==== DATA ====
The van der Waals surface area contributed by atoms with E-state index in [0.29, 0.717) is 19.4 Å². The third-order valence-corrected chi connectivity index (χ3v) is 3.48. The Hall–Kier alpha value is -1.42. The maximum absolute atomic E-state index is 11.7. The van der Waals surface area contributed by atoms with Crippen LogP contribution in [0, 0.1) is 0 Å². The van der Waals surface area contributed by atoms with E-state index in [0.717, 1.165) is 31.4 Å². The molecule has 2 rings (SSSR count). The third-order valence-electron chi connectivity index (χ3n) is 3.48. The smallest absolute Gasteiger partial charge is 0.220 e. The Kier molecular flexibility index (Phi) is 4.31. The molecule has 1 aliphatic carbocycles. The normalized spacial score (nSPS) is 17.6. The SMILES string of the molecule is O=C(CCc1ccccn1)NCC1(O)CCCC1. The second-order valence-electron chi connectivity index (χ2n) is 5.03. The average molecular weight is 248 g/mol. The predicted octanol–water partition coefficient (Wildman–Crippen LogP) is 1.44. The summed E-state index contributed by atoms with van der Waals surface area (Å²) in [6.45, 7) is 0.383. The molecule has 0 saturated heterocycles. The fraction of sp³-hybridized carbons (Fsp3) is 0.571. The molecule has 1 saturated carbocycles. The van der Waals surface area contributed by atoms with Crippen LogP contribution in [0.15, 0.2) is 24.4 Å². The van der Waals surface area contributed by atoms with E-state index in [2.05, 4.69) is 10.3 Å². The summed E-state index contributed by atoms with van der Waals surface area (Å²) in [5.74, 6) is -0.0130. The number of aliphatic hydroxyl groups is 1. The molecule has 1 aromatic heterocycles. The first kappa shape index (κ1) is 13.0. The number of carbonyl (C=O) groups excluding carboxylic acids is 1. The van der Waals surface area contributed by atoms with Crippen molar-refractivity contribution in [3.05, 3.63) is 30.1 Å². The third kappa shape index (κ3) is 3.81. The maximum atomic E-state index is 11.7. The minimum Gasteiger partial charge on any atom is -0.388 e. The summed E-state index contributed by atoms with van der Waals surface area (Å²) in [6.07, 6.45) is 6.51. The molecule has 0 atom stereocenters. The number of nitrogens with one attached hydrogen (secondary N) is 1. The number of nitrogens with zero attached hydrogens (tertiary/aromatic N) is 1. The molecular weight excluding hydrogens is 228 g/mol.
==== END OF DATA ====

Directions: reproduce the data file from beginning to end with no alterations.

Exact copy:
The van der Waals surface area contributed by atoms with E-state index in [0.29, 0.717) is 19.4 Å². The third-order valence-corrected chi connectivity index (χ3v) is 3.48. The Hall–Kier alpha value is -1.42. The maximum absolute atomic E-state index is 11.7. The van der Waals surface area contributed by atoms with Crippen LogP contribution in [0, 0.1) is 0 Å². The van der Waals surface area contributed by atoms with E-state index in [0.717, 1.165) is 31.4 Å². The molecule has 2 rings (SSSR count). The third-order valence-electron chi connectivity index (χ3n) is 3.48. The smallest absolute Gasteiger partial charge is 0.220 e. The Kier molecular flexibility index (Phi) is 4.31. The molecule has 1 aliphatic carbocycles. The normalized spacial score (nSPS) is 17.6. The SMILES string of the molecule is O=C(CCc1ccccn1)NCC1(O)CCCC1. The second-order valence-electron chi connectivity index (χ2n) is 5.03. The average molecular weight is 248 g/mol. The predicted octanol–water partition coefficient (Wildman–Crippen LogP) is 1.44. The summed E-state index contributed by atoms with van der Waals surface area (Å²) in [6.45, 7) is 0.383. The molecule has 0 saturated heterocycles. The fraction of sp³-hybridized carbons (Fsp3) is 0.571. The molecule has 1 saturated carbocycles. The van der Waals surface area contributed by atoms with Crippen LogP contribution in [0.15, 0.2) is 24.4 Å². The van der Waals surface area contributed by atoms with E-state index in [2.05, 4.69) is 10.3 Å². The summed E-state index contributed by atoms with van der Waals surface area (Å²) in [5.74, 6) is -0.0130. The number of aliphatic hydroxyl groups is 1. The molecule has 1 aromatic heterocycles. The first kappa shape index (κ1) is 13.0. The number of carbonyl (C=O) groups excluding carboxylic acids is 1. The van der Waals surface area contributed by atoms with Crippen molar-refractivity contribution in [3.05, 3.63) is 30.1 Å². The third kappa shape index (κ3) is 3.81. The maximum atomic E-state index is 11.7. The minimum Gasteiger partial charge on any atom is -0.388 e. The summed E-state index contributed by atoms with van der Waals surface area (Å²) in [6.07, 6.45) is 6.51. The molecule has 0 atom stereocenters. The number of nitrogens with one attached hydrogen (secondary N) is 1. The number of nitrogens with zero attached hydrogens (tertiary/aromatic N) is 1. The molecular weight excluding hydrogens is 228 g/mol.